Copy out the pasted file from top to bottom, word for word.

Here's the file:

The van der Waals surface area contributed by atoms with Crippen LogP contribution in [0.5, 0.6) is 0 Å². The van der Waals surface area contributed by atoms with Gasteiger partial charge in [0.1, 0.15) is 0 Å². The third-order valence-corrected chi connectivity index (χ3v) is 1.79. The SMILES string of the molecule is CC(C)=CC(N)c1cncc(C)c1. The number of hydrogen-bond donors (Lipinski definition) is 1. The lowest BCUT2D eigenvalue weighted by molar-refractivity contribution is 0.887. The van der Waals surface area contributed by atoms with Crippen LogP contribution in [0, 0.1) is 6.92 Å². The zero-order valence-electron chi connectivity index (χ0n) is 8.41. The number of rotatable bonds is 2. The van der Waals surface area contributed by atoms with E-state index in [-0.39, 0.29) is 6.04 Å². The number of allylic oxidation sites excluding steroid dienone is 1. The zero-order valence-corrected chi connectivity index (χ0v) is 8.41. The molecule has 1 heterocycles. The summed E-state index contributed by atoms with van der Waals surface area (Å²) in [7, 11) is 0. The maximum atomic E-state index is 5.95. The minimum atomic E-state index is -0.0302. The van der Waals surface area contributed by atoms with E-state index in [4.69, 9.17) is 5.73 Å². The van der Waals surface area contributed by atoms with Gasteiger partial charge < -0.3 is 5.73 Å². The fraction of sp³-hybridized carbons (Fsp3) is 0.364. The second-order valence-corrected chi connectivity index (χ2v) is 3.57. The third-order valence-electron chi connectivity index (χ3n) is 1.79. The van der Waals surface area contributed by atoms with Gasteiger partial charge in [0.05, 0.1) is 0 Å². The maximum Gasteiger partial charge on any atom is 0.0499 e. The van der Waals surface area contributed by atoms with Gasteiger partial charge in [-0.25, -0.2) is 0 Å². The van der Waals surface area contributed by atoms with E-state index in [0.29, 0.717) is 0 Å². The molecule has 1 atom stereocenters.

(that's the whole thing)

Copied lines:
The van der Waals surface area contributed by atoms with Crippen LogP contribution in [0.5, 0.6) is 0 Å². The van der Waals surface area contributed by atoms with Gasteiger partial charge in [0.1, 0.15) is 0 Å². The third-order valence-corrected chi connectivity index (χ3v) is 1.79. The SMILES string of the molecule is CC(C)=CC(N)c1cncc(C)c1. The number of hydrogen-bond donors (Lipinski definition) is 1. The lowest BCUT2D eigenvalue weighted by molar-refractivity contribution is 0.887. The van der Waals surface area contributed by atoms with Crippen LogP contribution in [0, 0.1) is 6.92 Å². The zero-order valence-electron chi connectivity index (χ0n) is 8.41. The number of rotatable bonds is 2. The van der Waals surface area contributed by atoms with E-state index in [-0.39, 0.29) is 6.04 Å². The number of allylic oxidation sites excluding steroid dienone is 1. The zero-order valence-corrected chi connectivity index (χ0v) is 8.41. The molecule has 1 heterocycles. The summed E-state index contributed by atoms with van der Waals surface area (Å²) in [7, 11) is 0. The maximum atomic E-state index is 5.95. The minimum atomic E-state index is -0.0302. The van der Waals surface area contributed by atoms with E-state index in [4.69, 9.17) is 5.73 Å². The van der Waals surface area contributed by atoms with Gasteiger partial charge < -0.3 is 5.73 Å². The fraction of sp³-hybridized carbons (Fsp3) is 0.364. The second-order valence-corrected chi connectivity index (χ2v) is 3.57. The third-order valence-electron chi connectivity index (χ3n) is 1.79. The van der Waals surface area contributed by atoms with Gasteiger partial charge in [0.05, 0.1) is 0 Å². The maximum Gasteiger partial charge on any atom is 0.0499 e. The van der Waals surface area contributed by atoms with Gasteiger partial charge in [-0.25, -0.2) is 0 Å². The van der Waals surface area contributed by atoms with E-state index in [0.29, 0.717) is 0 Å². The molecule has 1 atom stereocenters.